Air Force Electronic Systems Center:
Reorganization Resulted in Workforce Reassignments at Hanscom Air Force Base, but Other Possible Effects Are Not Yet Known
GAO-13-366: Published: Apr 25, 2013. Publicly Released: Apr 25, 2013.
What GAO Found
The reorganization of the Air Force Materiel Command (AFMC) affected reporting chains of command and workforce composition for some offices at Hanscom Air Force Base, but did not change how former components of the Electronic Systems Center (ESC) at Hanscom carry out their acquisition mission. Personnel in functional offices who provide technical services previously reported to the locally-based ESC leadership; they now report directly to senior functional managers at Wright-Patterson Air Force Base, who oversee functional offices across all locations of the new Air Force Life Cycle Management Center (AFLCMC) established by the reorganization. In addition, the reorganization eliminated 131 functional office positions (about 10 percent of Hanscom's civilian positions), which AFMC determined were not directly involved with development, delivery, or sustainment of weapon systems. GAO's analysis of Hanscom's data showed that the eliminated positions included 13 which were unfilled; of personnel in the remaining 118 positions, 15 accepted voluntary-separation agreements, 102 were reassigned at Hanscom Air Force Base, and 1 was removed. The reorganization did not change the mission of directorates that deliver electronic capabilities to customers.
Various opportunities and concerns at Hanscom Air Force Base resulted from the reorganization. According to officials at Hanscom and Wright-Patterson Air Force Bases, customers, and contractors, the opportunities include increased focus on life-cycle management of electronic systems, increased collaboration within the command, and greater standardization of processes. Hanscom Air Force Base officials and contractors identified some concerns related to increased workload for functional office personnel due to position eliminations, process delays, the lack of full understanding of Hanscom's programs by AFLCMC officials, and whether Hanscom Air Force Base will continue as the center of electronic systems for the Air Force. However, AFMC and AFLCMC senior officials generally did not see these concerns as significant problems. For example, they stated that AFLCMC's senior functional managers do not require in-depth technical knowledge of Hanscom's programs because the functions, such as financial management, apply across programs. AFLCMC's steps to facilitate the reorganization include establishing a governance structure and communicating with stakeholders.
The effects of the reorganization on Hanscom's core mission of delivering electronic systems to customers are not yet fully known, but AFLCMC has developed metrics to measure how well it is meeting customer needs. Officials stated the changes went into effect only recently and multiple factors unrelated to the reorganization, such as budget changes, may affect the mission. However, AFLCMC developed organizational objectives and associated metrics in areas such as delivering cost-effective acquisition solutions and providing affordable and effective product support. The metrics, while not designed to measure the effects of the reorganization, are intended to measure how AFLCMC is meeting customers' needs. The data for the metrics will be collected by individual offices and aggregated monthly at the AFLCMC level, according to its senior officials.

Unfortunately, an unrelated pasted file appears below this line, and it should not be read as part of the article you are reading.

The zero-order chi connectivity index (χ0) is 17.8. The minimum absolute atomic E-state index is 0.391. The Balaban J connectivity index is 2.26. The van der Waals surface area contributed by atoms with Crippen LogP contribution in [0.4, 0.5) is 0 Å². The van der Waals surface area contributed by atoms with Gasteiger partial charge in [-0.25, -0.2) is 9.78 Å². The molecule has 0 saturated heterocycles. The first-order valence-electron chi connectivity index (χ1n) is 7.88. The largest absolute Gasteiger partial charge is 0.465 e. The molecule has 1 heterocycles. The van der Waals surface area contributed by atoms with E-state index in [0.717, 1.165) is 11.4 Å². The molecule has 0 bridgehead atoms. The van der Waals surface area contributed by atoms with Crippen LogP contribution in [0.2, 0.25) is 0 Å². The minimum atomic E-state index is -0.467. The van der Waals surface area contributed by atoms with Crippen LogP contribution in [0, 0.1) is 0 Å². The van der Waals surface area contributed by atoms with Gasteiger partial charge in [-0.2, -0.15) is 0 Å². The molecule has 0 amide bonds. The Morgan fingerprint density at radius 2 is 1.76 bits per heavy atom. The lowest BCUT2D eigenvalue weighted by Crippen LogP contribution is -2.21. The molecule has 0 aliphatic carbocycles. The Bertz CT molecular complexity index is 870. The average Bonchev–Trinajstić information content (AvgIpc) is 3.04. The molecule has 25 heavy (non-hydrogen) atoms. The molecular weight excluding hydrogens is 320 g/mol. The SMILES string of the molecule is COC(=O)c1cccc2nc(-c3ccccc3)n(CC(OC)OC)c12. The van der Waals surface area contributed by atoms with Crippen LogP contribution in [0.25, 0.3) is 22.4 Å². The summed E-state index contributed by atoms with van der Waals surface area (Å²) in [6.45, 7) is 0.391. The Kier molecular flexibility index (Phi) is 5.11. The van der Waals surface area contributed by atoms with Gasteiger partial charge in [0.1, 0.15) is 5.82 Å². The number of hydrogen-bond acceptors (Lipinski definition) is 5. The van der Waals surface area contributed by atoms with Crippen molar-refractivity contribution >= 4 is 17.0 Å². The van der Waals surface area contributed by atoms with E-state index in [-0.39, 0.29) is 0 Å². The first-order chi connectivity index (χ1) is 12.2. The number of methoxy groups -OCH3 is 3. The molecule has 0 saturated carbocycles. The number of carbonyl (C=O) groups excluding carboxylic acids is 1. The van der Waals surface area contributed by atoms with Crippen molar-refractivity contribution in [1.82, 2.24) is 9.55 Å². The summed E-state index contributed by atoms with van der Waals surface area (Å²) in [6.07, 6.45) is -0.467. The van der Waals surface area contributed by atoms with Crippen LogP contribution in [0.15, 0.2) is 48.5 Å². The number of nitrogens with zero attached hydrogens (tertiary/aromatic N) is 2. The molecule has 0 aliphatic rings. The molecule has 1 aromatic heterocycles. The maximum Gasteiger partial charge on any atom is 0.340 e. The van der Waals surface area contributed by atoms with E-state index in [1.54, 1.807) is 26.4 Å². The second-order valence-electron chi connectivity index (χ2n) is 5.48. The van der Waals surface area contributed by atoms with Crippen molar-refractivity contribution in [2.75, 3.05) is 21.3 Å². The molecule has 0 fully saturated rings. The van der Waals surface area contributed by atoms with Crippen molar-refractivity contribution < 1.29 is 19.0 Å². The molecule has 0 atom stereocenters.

Why GAO Did This Study
Electronic command and control systems, which rely on technologies such as radar, satellite, and electronic surveillance, play a critical role in modern-day defense strategy. ESC at Hanscom Air Force Base supported the Air Force's ability to develop and acquire these capabilities. It was inactivated in July 2012 as part of an effort to respond to an initiative by the Office of the Secretary of Defense to reduce civilian positions to fiscal year 2010 levels. The reorganization consolidated ESC into AFLCMC at Wright-Patterson Air Force Base, which manages weapon systems from inception to retirement. Congress directed GAO to assess the effect of the reorganization on Hanscom's mission. This report examines (1) how the reorganization affected reporting chains of command, workforce composition, and the acquisition mission at Hanscom Air Force Base, (2) opportunities and concerns resulting from the reorganization at Hanscom, and (3) what is known about the effects of the reorganization and what metrics have been developed to assess how the new organization is meeting customers' needs. GAO evaluated relevant documentation; reviewed data on eliminated positions; and interviewed Air Force officials, selected contractors based on size and proximity to Hanscom Air Force Base, and Hanscom's primary customers. Results from these interviews cannot be generalized but offer stakeholders' perspectives on the reorganization.
What GAO Recommends
GAO is not making recommendations in this report. DOD provided technical comments, which GAO incorporated as appropriate.
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